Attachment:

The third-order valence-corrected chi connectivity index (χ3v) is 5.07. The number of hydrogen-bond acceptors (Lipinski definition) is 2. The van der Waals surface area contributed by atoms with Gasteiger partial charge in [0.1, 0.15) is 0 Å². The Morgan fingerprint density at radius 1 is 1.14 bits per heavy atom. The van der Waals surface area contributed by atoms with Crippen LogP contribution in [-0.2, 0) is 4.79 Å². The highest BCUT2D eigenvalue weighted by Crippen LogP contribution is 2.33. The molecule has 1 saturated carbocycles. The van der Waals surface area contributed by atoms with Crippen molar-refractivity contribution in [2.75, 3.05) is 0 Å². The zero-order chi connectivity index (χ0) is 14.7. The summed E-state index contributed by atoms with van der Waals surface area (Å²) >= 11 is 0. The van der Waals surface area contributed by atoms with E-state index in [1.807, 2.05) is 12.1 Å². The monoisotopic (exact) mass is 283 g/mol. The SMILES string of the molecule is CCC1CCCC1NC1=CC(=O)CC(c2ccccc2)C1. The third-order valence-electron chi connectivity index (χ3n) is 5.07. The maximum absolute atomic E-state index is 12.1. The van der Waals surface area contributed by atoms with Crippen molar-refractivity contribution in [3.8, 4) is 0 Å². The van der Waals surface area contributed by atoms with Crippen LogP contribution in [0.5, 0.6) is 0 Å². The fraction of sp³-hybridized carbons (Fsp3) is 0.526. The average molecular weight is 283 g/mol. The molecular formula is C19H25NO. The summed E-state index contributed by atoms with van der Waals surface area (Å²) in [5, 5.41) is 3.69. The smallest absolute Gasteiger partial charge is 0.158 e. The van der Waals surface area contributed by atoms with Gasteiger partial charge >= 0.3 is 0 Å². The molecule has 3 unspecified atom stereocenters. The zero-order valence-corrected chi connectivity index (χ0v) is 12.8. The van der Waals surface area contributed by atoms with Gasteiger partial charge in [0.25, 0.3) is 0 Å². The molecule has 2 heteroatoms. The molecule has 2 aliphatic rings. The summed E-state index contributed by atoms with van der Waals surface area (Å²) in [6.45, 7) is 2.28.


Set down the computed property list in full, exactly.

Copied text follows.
The third-order valence-corrected chi connectivity index (χ3v) is 5.07. The number of hydrogen-bond acceptors (Lipinski definition) is 2. The van der Waals surface area contributed by atoms with Gasteiger partial charge in [0.1, 0.15) is 0 Å². The Morgan fingerprint density at radius 1 is 1.14 bits per heavy atom. The van der Waals surface area contributed by atoms with Crippen LogP contribution in [-0.2, 0) is 4.79 Å². The highest BCUT2D eigenvalue weighted by Crippen LogP contribution is 2.33. The molecule has 1 saturated carbocycles. The van der Waals surface area contributed by atoms with Crippen molar-refractivity contribution in [2.75, 3.05) is 0 Å². The zero-order chi connectivity index (χ0) is 14.7. The summed E-state index contributed by atoms with van der Waals surface area (Å²) >= 11 is 0. The van der Waals surface area contributed by atoms with E-state index in [1.807, 2.05) is 12.1 Å². The monoisotopic (exact) mass is 283 g/mol. The SMILES string of the molecule is CCC1CCCC1NC1=CC(=O)CC(c2ccccc2)C1. The third-order valence-electron chi connectivity index (χ3n) is 5.07. The maximum absolute atomic E-state index is 12.1. The van der Waals surface area contributed by atoms with Crippen molar-refractivity contribution in [3.8, 4) is 0 Å². The van der Waals surface area contributed by atoms with Crippen LogP contribution in [0.5, 0.6) is 0 Å². The fraction of sp³-hybridized carbons (Fsp3) is 0.526. The average molecular weight is 283 g/mol. The molecular formula is C19H25NO. The summed E-state index contributed by atoms with van der Waals surface area (Å²) in [5, 5.41) is 3.69. The smallest absolute Gasteiger partial charge is 0.158 e. The van der Waals surface area contributed by atoms with Gasteiger partial charge >= 0.3 is 0 Å². The molecule has 3 unspecified atom stereocenters. The zero-order valence-corrected chi connectivity index (χ0v) is 12.8. The van der Waals surface area contributed by atoms with Gasteiger partial charge in [0.25, 0.3) is 0 Å². The molecule has 2 heteroatoms. The molecule has 2 aliphatic rings. The summed E-state index contributed by atoms with van der Waals surface area (Å²) in [6.45, 7) is 2.28.